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Vineta The Phantom City   By: (1838-1918)

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Transcriber's Notes: 1. Page scan source: http://www.archive.org/details/vinetaphantomcit00wern

VINETA,

THE PHANTOM CITY.

FROM THE GERMAN OF E. WERNER, AUTHOR OF "GOOD LUCK," "BROKEN CHAINS," ETC.

BY

FRANCES A. SHAW.

BOSTON: ESTES AND LAURIAT. 1877.

COPYRIGHT, 1877. Estes and Lauriat.

Stereotyped at the Boston Stereotype Foundry, No. 19 Spring Lane.

CONTENTS.

CHAP.

I. The Widow and her Son,

II. Waldemar,

III. Villica,

IV. The Meeting,

V. The Brothers' First Meeting,

VI. A Transformation,

VII. Strategy and Jealousy,

VIII. The Old "Wonder City,"

IX. Dr. Fabian's Diplomatic Mission,

X. Leo's Visit to Altenhof,

XI. The New Regime at Villica,

XII. The New Conspirators,

XIII. The Young Landlord's Return,

XIV. The Hunting Party,

XV. The "History of Ancient Germany."

XVI. Cassandrian Warnings,

XVII. The French Lessons,

XVIII. The Assessor's Wooing,

XIX. The Forest Drive,

XX. The Conflict between Love and Duty,

XXI. The Rescue,

XXII. The New University Professor,

XXIII. Brother against Brother,

XXIV. The Fatal Venture,

XXV. Hubert grows Misanthropic,

XXVI. A Dream of Exile,

XXVII. The Government Counsellor,

XXVIII. The "Frau Professorin,"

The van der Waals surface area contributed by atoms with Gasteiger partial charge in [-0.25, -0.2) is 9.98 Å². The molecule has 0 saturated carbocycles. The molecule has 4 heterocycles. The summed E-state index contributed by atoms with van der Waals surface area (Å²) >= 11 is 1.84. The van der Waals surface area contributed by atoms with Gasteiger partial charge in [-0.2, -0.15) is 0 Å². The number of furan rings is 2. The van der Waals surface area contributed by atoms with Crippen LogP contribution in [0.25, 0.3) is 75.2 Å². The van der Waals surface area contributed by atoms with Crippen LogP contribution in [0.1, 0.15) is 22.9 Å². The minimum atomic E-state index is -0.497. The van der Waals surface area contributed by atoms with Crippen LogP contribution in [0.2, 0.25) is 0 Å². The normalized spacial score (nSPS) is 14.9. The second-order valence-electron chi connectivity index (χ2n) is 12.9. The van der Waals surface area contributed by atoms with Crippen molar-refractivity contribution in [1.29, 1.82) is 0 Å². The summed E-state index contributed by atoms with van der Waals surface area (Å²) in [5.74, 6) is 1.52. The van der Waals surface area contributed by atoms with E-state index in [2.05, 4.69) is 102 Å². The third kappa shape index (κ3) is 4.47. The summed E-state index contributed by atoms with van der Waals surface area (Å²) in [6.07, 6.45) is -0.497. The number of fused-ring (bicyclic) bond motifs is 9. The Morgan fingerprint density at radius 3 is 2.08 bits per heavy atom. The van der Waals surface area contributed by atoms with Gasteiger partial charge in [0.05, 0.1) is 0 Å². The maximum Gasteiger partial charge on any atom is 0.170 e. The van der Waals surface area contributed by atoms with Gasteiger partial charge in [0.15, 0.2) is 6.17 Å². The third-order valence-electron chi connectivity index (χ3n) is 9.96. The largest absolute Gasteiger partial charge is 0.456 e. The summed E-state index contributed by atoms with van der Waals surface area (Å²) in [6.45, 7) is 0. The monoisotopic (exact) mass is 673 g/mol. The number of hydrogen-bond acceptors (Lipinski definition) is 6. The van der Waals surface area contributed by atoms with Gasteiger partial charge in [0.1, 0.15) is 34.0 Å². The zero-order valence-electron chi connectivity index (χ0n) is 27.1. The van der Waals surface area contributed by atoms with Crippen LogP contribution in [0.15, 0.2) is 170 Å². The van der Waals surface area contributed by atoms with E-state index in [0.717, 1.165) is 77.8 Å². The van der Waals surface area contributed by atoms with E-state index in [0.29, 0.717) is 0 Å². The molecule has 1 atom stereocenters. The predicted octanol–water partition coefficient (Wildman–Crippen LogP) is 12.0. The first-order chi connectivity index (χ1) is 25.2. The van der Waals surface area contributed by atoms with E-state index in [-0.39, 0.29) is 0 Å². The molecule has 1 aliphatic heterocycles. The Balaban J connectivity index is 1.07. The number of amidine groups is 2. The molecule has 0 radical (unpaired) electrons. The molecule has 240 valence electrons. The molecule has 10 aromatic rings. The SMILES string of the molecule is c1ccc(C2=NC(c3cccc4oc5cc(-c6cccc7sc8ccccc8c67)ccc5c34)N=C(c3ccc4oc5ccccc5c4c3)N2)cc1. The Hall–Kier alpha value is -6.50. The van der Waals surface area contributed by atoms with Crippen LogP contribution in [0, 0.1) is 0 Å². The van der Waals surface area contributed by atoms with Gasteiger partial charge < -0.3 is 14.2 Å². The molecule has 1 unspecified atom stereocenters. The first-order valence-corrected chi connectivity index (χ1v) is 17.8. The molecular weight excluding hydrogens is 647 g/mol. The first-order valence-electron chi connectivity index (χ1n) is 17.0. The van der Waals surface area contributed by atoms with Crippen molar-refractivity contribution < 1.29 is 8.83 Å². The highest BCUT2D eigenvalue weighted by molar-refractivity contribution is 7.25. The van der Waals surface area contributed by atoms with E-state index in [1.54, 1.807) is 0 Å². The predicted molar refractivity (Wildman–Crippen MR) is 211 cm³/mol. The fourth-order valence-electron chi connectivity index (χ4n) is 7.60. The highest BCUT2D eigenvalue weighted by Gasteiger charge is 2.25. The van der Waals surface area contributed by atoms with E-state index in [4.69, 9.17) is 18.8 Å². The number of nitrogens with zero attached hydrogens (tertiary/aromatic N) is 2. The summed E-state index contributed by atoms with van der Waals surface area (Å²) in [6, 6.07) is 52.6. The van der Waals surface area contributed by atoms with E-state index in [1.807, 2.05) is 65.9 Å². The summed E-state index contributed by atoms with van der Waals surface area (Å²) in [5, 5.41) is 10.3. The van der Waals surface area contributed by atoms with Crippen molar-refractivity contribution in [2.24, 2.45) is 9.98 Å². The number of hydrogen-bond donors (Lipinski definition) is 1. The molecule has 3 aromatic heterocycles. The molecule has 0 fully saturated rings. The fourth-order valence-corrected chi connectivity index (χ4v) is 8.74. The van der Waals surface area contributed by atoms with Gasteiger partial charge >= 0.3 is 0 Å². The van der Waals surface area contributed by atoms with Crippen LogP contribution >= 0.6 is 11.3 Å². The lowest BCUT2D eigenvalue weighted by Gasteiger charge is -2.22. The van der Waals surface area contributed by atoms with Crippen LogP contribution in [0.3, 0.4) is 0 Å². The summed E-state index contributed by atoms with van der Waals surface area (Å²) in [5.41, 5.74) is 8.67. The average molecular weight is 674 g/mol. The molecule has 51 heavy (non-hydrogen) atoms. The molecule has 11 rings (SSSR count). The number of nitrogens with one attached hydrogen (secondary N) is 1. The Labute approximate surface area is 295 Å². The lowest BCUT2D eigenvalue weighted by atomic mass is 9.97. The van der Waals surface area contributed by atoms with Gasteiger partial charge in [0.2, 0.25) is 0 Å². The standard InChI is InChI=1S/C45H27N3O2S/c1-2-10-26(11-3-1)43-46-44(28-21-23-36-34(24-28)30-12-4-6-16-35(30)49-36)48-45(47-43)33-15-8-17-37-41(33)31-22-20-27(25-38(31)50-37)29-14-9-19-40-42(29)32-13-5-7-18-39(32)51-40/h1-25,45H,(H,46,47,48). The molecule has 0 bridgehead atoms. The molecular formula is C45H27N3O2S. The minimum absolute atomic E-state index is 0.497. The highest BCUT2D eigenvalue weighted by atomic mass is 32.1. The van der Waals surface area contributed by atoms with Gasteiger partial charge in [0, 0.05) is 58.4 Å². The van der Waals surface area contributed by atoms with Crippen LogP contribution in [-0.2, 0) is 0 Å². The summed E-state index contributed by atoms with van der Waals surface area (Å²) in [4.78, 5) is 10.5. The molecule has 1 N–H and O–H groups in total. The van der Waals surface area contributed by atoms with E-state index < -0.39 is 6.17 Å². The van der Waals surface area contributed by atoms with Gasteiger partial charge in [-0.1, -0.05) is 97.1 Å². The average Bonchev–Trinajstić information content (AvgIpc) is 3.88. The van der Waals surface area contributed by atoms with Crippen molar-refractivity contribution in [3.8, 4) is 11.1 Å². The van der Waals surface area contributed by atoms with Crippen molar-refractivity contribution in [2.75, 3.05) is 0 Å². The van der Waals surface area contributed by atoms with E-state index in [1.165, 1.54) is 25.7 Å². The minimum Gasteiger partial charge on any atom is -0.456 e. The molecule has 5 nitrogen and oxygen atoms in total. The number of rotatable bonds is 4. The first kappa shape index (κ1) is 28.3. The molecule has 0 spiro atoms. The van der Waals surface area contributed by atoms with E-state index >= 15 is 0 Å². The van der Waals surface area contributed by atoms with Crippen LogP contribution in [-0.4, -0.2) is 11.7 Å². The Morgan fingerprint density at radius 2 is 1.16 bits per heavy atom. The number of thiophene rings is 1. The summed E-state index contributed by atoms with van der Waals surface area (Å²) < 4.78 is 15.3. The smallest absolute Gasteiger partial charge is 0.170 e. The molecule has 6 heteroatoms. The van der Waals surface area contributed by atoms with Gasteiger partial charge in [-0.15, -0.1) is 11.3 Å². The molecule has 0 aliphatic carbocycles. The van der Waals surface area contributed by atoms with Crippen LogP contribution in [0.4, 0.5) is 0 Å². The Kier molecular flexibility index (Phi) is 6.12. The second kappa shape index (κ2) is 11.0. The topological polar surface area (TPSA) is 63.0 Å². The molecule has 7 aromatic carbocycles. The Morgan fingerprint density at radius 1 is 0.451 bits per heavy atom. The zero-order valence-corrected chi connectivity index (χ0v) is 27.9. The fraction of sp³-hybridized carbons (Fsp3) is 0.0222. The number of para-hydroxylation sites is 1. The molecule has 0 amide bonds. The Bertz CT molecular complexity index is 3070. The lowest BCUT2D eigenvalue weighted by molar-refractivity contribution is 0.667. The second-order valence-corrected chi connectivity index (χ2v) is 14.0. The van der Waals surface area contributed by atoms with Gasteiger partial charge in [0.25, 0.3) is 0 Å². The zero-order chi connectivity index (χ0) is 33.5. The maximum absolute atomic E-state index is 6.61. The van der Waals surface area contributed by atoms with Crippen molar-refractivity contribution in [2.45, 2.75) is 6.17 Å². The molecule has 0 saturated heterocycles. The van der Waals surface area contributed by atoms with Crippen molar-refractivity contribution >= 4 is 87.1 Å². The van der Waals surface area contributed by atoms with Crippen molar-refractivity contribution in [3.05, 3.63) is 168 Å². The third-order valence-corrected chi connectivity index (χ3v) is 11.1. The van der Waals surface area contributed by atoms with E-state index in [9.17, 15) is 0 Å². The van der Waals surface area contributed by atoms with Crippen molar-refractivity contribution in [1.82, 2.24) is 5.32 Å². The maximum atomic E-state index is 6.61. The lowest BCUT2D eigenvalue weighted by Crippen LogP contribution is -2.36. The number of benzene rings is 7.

XXIX. Reunion,

XXX. Auf Wiedersehen!

VINETA.

CHAPTER I.

THE WIDOW AND HER SON.

The hot summer afternoon neared its close. The sun had already set, but the twilight glow still lingered in the western sky, and was mirrored in the sea, which, scarcely rippled by a zephyr's breath, caught the last splendors of the dying day.

At some distance from the shore along which ran the great promenade of the fashionable watering place of C , usually thronged with visitors at this hour, stood a solitary country house, modest and unpretending, but distinguished from the large and splendid villas of the neighborhood by the beauty of its situation and its outlook over the sea to the horizon's verge. It was a quiet, secluded spot, well fitted to be the abode of people seeking retirement and desiring no part in the gay, excited life around them. At an open glass door leading out upon a balcony stood a lady in deep mourning. Her stature was tall and imposing, and although she had reached the meridian of life, she was still beautiful. This face with its firm, regular outlines could never have possessed the charm of gentleness and amiability, but years had robbed it of little of its cold, severe beauty. The black dress with its heavy crape trimmings indicated a recent bereavement, but the eyes bore no trace of tears; there was no touch of sensibility in the resolute features. If sorrow had come near this woman, she had not felt it deeply, or she had conquered it.

At the lady's side stood a gentleman of equally imposing appearance; although very near her in age, he seemed ten years her senior, for time and life had left deep traces as they swept over his head. The grave, expressive face bore that impress which the world's storms and conflicts leave behind them; the dark, abundant hair was tinged with gray, the brow was furrowed, and the profound melancholy of the glance was in keeping with that look of sadness stamped upon all the features... Continue reading book >>




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